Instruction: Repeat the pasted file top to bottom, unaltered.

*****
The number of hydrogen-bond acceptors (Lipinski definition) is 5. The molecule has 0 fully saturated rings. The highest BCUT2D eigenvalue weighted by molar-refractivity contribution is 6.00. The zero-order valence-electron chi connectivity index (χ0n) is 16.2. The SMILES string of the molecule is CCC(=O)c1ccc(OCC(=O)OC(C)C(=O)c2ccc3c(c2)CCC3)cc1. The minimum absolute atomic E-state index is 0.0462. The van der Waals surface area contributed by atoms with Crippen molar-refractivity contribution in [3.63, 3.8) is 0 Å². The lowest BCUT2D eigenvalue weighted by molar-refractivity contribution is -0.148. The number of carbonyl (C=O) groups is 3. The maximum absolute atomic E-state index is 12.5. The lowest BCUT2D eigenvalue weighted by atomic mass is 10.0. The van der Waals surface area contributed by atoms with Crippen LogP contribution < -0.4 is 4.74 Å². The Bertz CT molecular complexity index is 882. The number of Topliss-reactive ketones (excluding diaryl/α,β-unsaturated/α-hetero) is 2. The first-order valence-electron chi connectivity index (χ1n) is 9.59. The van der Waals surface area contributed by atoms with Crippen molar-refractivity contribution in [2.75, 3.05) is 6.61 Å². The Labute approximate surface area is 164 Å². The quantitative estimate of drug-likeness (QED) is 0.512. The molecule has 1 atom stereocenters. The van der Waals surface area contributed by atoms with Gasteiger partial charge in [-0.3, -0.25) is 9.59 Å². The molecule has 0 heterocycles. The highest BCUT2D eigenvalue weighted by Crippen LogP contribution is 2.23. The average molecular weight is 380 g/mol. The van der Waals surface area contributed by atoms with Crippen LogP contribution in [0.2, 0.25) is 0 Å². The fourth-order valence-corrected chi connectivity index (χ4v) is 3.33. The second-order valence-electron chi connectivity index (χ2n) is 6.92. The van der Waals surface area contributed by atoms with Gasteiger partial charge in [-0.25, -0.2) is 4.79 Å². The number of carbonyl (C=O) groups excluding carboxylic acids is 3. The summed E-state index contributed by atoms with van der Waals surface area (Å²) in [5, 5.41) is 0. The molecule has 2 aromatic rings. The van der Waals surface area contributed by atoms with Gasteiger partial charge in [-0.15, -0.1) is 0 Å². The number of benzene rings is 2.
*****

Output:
The number of hydrogen-bond acceptors (Lipinski definition) is 5. The molecule has 0 fully saturated rings. The highest BCUT2D eigenvalue weighted by molar-refractivity contribution is 6.00. The zero-order valence-electron chi connectivity index (χ0n) is 16.2. The SMILES string of the molecule is CCC(=O)c1ccc(OCC(=O)OC(C)C(=O)c2ccc3c(c2)CCC3)cc1. The minimum absolute atomic E-state index is 0.0462. The van der Waals surface area contributed by atoms with Crippen molar-refractivity contribution in [3.63, 3.8) is 0 Å². The lowest BCUT2D eigenvalue weighted by molar-refractivity contribution is -0.148. The number of carbonyl (C=O) groups is 3. The maximum absolute atomic E-state index is 12.5. The lowest BCUT2D eigenvalue weighted by atomic mass is 10.0. The van der Waals surface area contributed by atoms with Crippen LogP contribution < -0.4 is 4.74 Å². The Bertz CT molecular complexity index is 882. The number of Topliss-reactive ketones (excluding diaryl/α,β-unsaturated/α-hetero) is 2. The first-order valence-electron chi connectivity index (χ1n) is 9.59. The van der Waals surface area contributed by atoms with Crippen molar-refractivity contribution in [2.75, 3.05) is 6.61 Å². The Labute approximate surface area is 164 Å². The quantitative estimate of drug-likeness (QED) is 0.512. The molecule has 1 atom stereocenters. The van der Waals surface area contributed by atoms with Gasteiger partial charge in [-0.3, -0.25) is 9.59 Å². The molecule has 0 heterocycles. The highest BCUT2D eigenvalue weighted by Crippen LogP contribution is 2.23. The average molecular weight is 380 g/mol. The van der Waals surface area contributed by atoms with Crippen LogP contribution in [0.2, 0.25) is 0 Å². The fourth-order valence-corrected chi connectivity index (χ4v) is 3.33. The second-order valence-electron chi connectivity index (χ2n) is 6.92. The van der Waals surface area contributed by atoms with Gasteiger partial charge in [-0.25, -0.2) is 4.79 Å². The number of carbonyl (C=O) groups excluding carboxylic acids is 3. The summed E-state index contributed by atoms with van der Waals surface area (Å²) in [5, 5.41) is 0. The molecule has 2 aromatic rings. The van der Waals surface area contributed by atoms with Gasteiger partial charge in [-0.15, -0.1) is 0 Å². The number of benzene rings is 2.